Ranchers resist Army expansion plan
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By PETER ROPER
The Pueblo Chieftain
THATCHER, Colo. -- It's easy to see why Gary Hill loves his ranch.
From the shady courtyard of his small home, the rancher can see his horses lazily grazing on a hillside, the grass surprisingly lush for a late week in June. It's quiet and peaceful, except for the sounds of friends talking and complimenting his wife, Kathy, on the lunch they are enjoying under the shade trees.
It didn't look like a war-planning session, but it was. Because if you drive a few hundred yards east and top the rise, you can see the white water tower of the Pinon Canyon Maneuver Site several miles away on U.S. Highway 350 -- a constant reminder that the Army is also a neighbor and now it wants Hill's 16,000-acre Hidden Valley Ranch and then some.
Holding up a map of the Army's planned 414,000-acre expansion, Hill recounted how he and his wife have worked to pay for their ranch and how his great-grandfather came to the grasslands in 1883. He points out how the Army took the family land when it first created the 238,000-acre Pinon Canyon training site in the late 1970s, forcing his brother, Bobbie, off his 7,000-acre spread.
Now Hill, along with his brother and about 60 other ranchers in the region, are back in the Army's sights, trying to keep their land in the face of the Pentagon's insistence that it needs a much bigger area for training the growing number of soldiers at Fort Carson.
"Now I'm going to bust up," Hill said, his voice choking as his eyes welled up. He paused to regain his composure. He was the fifth or sixth grown man to break down in tears on this particular day as they talked about what is at stake for their families in the battle over Pinon Canyon.
"For the past two years, we've had our head in a guillotine," Hill argued, referring to the first reports in 2005 that the Army was getting ready to reach for more acreage around Pinon Canyon.
The reason the 15 or so ranch families gathered this week -- at Hill's ranch, at Tony Hass's place, and at Craig Walker's River Canyon Ranch -- was to address what the Army has repeatedly told Colorado lawmakers in Washington, D.C.: that it can accomplish much of the planned expansion, particularly the 105,000 acres directly south of Pinon Canyon, by acquiring land from "willing sellers."
"That's just not true," said Hill, who is a Las Animas County commissioner, as well as a rancher. "We've talked to nearly every landowner in that southern parcel and there are no willing sellers."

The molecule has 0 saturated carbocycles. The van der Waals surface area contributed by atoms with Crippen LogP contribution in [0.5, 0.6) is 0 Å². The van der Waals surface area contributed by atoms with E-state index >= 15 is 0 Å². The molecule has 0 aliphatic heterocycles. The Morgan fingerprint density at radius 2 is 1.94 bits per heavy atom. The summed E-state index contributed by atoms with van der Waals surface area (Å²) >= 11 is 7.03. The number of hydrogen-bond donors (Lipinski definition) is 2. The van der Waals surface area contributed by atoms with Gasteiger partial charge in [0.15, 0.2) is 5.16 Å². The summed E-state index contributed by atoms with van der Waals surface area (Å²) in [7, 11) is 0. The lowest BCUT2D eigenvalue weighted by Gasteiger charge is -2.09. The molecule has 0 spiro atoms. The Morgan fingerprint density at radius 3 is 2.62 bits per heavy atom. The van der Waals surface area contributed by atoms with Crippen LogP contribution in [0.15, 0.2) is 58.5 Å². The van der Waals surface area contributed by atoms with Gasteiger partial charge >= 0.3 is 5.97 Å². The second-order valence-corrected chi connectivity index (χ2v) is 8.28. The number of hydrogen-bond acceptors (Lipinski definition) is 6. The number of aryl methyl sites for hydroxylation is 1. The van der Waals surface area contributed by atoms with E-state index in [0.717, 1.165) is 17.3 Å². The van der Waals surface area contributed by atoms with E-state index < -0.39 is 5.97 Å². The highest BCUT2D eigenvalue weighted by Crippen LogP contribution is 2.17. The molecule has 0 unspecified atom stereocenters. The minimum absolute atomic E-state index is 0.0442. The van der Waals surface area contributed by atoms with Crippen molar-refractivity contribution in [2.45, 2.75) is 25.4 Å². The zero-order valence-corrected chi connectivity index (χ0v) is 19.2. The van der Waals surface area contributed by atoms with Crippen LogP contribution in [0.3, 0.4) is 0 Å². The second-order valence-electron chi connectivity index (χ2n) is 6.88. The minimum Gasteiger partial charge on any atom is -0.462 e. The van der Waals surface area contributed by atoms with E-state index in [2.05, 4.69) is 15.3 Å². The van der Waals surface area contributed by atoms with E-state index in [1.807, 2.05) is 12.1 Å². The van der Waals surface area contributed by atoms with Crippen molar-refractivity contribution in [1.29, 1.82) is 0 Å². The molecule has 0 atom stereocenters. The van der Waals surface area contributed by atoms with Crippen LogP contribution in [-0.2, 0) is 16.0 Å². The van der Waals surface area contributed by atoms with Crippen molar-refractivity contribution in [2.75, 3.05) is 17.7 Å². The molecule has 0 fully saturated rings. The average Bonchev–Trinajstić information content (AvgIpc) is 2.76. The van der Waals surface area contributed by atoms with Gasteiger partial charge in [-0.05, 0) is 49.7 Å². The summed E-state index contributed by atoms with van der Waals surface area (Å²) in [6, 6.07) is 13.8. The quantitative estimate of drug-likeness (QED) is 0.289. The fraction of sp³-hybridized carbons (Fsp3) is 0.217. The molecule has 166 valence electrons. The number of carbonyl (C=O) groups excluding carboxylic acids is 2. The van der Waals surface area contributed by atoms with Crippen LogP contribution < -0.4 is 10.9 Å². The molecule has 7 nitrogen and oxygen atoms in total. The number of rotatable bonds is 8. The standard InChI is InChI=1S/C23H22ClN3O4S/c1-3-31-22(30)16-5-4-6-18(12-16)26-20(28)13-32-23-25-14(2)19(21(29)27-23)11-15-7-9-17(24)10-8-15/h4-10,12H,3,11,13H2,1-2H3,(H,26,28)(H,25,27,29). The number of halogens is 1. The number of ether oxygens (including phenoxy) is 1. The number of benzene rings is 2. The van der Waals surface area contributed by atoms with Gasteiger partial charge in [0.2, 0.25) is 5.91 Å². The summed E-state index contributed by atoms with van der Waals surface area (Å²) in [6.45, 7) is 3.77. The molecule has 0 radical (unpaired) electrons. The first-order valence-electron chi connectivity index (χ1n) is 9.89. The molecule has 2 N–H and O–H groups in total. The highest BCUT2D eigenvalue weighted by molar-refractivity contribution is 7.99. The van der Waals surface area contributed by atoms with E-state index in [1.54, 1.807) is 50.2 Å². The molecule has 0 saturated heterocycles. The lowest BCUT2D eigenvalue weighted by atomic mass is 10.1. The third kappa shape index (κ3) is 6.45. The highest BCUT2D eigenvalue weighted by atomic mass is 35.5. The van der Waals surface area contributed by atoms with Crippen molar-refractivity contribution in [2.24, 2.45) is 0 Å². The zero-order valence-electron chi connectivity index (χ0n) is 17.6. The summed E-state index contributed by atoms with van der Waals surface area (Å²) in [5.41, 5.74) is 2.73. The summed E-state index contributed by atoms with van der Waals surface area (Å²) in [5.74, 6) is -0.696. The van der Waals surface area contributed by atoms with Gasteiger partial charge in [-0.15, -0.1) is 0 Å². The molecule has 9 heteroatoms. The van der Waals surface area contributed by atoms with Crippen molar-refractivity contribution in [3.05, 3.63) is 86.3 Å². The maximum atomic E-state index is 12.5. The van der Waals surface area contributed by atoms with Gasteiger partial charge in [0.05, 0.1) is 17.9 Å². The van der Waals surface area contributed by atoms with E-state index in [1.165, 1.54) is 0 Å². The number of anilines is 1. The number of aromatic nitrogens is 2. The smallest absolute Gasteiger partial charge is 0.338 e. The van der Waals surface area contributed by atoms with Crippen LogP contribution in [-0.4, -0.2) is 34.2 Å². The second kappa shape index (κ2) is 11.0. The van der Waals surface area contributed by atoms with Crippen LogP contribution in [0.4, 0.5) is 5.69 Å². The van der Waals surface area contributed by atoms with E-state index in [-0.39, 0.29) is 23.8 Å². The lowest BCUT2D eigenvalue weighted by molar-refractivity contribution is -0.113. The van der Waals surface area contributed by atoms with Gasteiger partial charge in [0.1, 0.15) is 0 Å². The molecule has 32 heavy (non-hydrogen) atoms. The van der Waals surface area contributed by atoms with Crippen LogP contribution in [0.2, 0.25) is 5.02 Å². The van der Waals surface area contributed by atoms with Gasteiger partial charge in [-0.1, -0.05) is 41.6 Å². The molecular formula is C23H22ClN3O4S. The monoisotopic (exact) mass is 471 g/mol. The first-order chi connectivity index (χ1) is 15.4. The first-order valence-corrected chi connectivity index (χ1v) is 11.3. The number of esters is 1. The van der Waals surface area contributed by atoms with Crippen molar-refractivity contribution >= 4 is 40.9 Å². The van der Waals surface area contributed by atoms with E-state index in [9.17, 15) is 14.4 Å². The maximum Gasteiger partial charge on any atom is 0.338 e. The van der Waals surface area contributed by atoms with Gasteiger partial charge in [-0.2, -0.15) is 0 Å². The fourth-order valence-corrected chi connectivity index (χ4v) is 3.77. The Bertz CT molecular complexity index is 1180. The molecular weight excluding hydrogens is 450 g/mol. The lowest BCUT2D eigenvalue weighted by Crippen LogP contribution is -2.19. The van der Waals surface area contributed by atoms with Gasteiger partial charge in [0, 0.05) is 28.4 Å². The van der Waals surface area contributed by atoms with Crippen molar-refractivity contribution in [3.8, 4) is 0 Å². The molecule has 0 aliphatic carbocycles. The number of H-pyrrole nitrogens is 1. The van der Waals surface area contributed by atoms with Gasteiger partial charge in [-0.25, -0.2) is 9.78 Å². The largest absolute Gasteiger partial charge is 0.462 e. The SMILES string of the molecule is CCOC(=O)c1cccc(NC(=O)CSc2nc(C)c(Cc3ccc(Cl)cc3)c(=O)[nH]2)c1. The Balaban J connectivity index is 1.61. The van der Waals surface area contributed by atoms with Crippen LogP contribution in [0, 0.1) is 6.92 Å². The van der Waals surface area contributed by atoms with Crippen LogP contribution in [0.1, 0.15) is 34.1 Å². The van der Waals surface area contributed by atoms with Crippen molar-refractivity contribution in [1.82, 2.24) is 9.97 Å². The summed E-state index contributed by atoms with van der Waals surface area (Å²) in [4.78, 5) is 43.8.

Backing up Hill is Craig Walker, who recently purchased the River Canyon Ranch, a portion of which occupies more than half - about 60,000 acres - of the southern parcel. He also owns the 40,000-acre Bow & Arrow Ranch that the Army wants as part of the 303,000-acre western parcel.
"I don't buy cattle ranches to sell them," Walker told the Senate and House staffers who took part in a tour of ranches around Pinon Canyon. "I keep hearing that I am a willing seller. That is not correct. I've never spoken to anyone from the Army about my ranches."
Asked if the Army was lying when it told Sen. Wayne Allard, R-Colo., and other members of the Colorado delegation that the southern parcel was obtainable from willing sellers, Walker stopped short of making that charge.
"I'm not going to say the Army is lying, but if they are saying my land is for sale, someone is misrepresenting the situation in Washington," Walker said.
Other landowners in the southern parcel - George Torres (6,500 acres), Bill Wilkerson (8,000 acres), Ed Gyurman (4,000 acres) and Abel Benavidez (800 acres) - said much of the same thing Wednesday. Their land is not for sale.
The ranchers emphasize the word "willing" when they refute the Army's claim because there is land for sale in the area, even in the southern parcel.
Trinidad's world-famous surgeon, the late Dr. Stanley Biber, had acquired some 80,000 acres of land in the area over his long career. His 26-year-old son, John, acknowledged that he needs to sell property - including the 14,000 acres he owns in the southern parcel - in order to pay inheritance taxes.
"But I don't want to sell it to the Army," the young man said, noting that his family is taxed at the highest estimated value of the land while the Army will pay the lowest possible price. Ironically, Biber was in the Army until his father's death when he came home to run the family business.
"I could end up having to sell my land to the government to pay taxes. I'm getting ripped off twice here,"' he said.
So when Hill tallies up all the landowners in the southern parcel, accounting for about 98,000 acres, he is blunt in saying there are no willing sellers.